Injection press supplier Demag Plastics Group, newly cut loose from its sister firms in Mannesmann Plastics Machinery GmbH, is in the midst of a major restructuring.
The changes are designed to revitalize the machinery builder, sharpen its focus and make it more competitive. They include shifting more manufacturing to Asia and a revamped, simplified product range, according to President and Chief Executive Officer Klaus Erkes.
In a critical review of the company's state two years ago, Erkes pointed to what was a globally fragmented, unfocused organization trying to be a full-line press supplier of every machine size to all markets around the world. There was resource duplication in manufacturing plants and a decentralized international structure.
Outlining Demag's new strategy, Erkes said: ``We want to be the global leading toggle injection machine expert. We want to deliver small to midsized [up to 2,000 metric-ton] hydraulic and electric toggle injection machines of [the] highest quality, efficiency and reliability for a fair market price in every region of the world.''
Amid all the changes, one question went unanswered. Asked about the future ownership of Demag, which is held by Chicago-based private equity group Madison Capital Partners, Erkes remained enigmatic.
``No engagement of a private equity firm is forever, so you can interpret that for yourselves,'' he told journalists at a July 4-5 open house in Schwaig.
The event came less than a week after Demag's bombshell announcement that it will stop making presses at its Strongsville, Ohio, plant by Aug. 28. The firm blamed a sharp downturn in the U.S. market - which has fallen from 7,500 presses annually to 3,200 over five years - and the plant's over-reliance on production of hydraulic presses, where electric machines now account for about half the market.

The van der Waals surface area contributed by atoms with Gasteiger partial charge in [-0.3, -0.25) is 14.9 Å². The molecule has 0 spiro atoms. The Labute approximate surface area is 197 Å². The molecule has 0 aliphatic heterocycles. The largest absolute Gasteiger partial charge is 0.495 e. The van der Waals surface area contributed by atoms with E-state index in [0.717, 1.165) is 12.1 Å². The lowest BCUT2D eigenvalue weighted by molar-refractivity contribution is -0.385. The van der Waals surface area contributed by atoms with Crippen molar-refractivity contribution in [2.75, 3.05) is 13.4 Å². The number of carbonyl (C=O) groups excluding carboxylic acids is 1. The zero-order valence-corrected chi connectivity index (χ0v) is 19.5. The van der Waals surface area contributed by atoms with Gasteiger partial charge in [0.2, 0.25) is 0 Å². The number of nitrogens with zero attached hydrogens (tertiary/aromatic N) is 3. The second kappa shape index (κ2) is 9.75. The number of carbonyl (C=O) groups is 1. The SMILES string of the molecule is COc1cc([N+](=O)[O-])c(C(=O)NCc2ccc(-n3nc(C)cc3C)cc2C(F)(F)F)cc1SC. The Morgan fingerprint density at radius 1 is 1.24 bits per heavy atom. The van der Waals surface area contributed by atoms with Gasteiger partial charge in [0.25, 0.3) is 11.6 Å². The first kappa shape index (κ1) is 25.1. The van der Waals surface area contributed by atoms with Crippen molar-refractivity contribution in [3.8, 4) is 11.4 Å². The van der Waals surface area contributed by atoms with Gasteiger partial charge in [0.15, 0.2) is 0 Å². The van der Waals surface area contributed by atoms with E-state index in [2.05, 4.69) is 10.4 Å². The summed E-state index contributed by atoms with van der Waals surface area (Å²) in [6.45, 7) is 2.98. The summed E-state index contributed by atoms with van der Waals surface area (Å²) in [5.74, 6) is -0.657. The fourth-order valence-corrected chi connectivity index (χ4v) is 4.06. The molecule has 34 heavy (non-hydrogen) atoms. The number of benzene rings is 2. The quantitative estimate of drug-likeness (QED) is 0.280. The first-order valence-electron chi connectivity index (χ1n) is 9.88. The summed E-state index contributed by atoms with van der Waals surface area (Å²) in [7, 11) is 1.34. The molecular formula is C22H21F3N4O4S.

Erkes confirmed Demag plans to shift production of the U.S. plant's large-tonnage, two-platen Titan injection machines to Asia. However, he repeatedly stressed Demag is not ready to reveal exactly where they will be built: at Demag's plant in Ningbo, China, or at its joint venture unit in Chennai, India.
Measures already taken to improve Demag's global operations include its expansion in June into a bigger, 119,000-square-foot plant at Ningbo, and the February sale of its noncore Ergocast GmbH foundry in Junkerath, Germany.
Smaller product line
On the product front, the company already has reduced its offerings from more than 20 machines lines to 12. It plans to cut that number to just three core lines by 2009.
Those main lines will be the Systec hydraulic range, the all-electric IntElect line and the hybrid El-Exis machines. All the lines will feature modular designs, allowing for particular market variations, Demag said.
The existing Extra, Concept and System series will be replaced by the Systec hydraulic line, first launched in 2005, with larger clamping-force models gradually being added to the current range of 50-210 metric tons. By the end of next year, the Systec range will cover presses of 50-2,000 metric tons.
The all-electric IntElect range is the second core line. Equipped with the NC5 control, and initially built in the smaller sizes of 50-210 metric tons, the line will feature bigger models up to 420 metric tons next year.